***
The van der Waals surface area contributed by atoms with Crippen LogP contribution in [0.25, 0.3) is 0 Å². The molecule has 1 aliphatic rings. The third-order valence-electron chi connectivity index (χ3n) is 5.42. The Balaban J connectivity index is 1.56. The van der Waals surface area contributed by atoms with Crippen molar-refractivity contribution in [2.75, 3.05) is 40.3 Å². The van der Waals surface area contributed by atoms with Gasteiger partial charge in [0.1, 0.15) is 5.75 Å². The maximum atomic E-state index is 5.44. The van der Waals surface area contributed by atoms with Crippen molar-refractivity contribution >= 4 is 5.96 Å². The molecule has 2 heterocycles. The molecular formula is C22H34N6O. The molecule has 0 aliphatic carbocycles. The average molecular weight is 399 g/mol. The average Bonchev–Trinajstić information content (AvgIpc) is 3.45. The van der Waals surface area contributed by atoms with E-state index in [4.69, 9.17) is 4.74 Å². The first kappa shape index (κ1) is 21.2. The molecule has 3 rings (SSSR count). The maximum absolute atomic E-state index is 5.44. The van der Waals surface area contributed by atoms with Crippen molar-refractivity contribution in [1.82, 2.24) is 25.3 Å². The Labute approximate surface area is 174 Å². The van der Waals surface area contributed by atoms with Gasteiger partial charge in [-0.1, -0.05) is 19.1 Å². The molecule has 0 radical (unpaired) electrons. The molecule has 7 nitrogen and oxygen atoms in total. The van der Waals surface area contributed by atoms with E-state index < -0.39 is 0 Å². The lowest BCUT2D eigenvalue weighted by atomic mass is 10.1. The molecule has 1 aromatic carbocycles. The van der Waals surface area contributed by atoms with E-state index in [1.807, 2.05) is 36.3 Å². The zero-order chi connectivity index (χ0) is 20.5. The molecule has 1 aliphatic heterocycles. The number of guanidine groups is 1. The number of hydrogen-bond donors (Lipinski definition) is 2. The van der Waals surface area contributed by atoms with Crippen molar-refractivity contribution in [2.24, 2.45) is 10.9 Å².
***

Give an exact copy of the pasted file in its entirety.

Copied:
The van der Waals surface area contributed by atoms with Crippen LogP contribution in [0.25, 0.3) is 0 Å². The molecule has 1 aliphatic rings. The third-order valence-electron chi connectivity index (χ3n) is 5.42. The Balaban J connectivity index is 1.56. The van der Waals surface area contributed by atoms with Crippen molar-refractivity contribution in [2.75, 3.05) is 40.3 Å². The van der Waals surface area contributed by atoms with Gasteiger partial charge in [0.1, 0.15) is 5.75 Å². The maximum atomic E-state index is 5.44. The van der Waals surface area contributed by atoms with Crippen molar-refractivity contribution >= 4 is 5.96 Å². The molecule has 2 heterocycles. The molecular formula is C22H34N6O. The molecule has 0 aliphatic carbocycles. The average molecular weight is 399 g/mol. The average Bonchev–Trinajstić information content (AvgIpc) is 3.45. The van der Waals surface area contributed by atoms with E-state index in [4.69, 9.17) is 4.74 Å². The first kappa shape index (κ1) is 21.2. The molecule has 3 rings (SSSR count). The maximum absolute atomic E-state index is 5.44. The van der Waals surface area contributed by atoms with Crippen molar-refractivity contribution in [1.82, 2.24) is 25.3 Å². The Labute approximate surface area is 174 Å². The van der Waals surface area contributed by atoms with Gasteiger partial charge in [-0.1, -0.05) is 19.1 Å². The molecule has 0 radical (unpaired) electrons. The molecule has 7 nitrogen and oxygen atoms in total. The van der Waals surface area contributed by atoms with E-state index < -0.39 is 0 Å². The lowest BCUT2D eigenvalue weighted by atomic mass is 10.1. The molecule has 1 aromatic carbocycles. The van der Waals surface area contributed by atoms with E-state index in [1.807, 2.05) is 36.3 Å². The zero-order chi connectivity index (χ0) is 20.5. The molecule has 1 aliphatic heterocycles. The number of guanidine groups is 1. The number of hydrogen-bond donors (Lipinski definition) is 2. The van der Waals surface area contributed by atoms with Crippen molar-refractivity contribution in [2.24, 2.45) is 10.9 Å².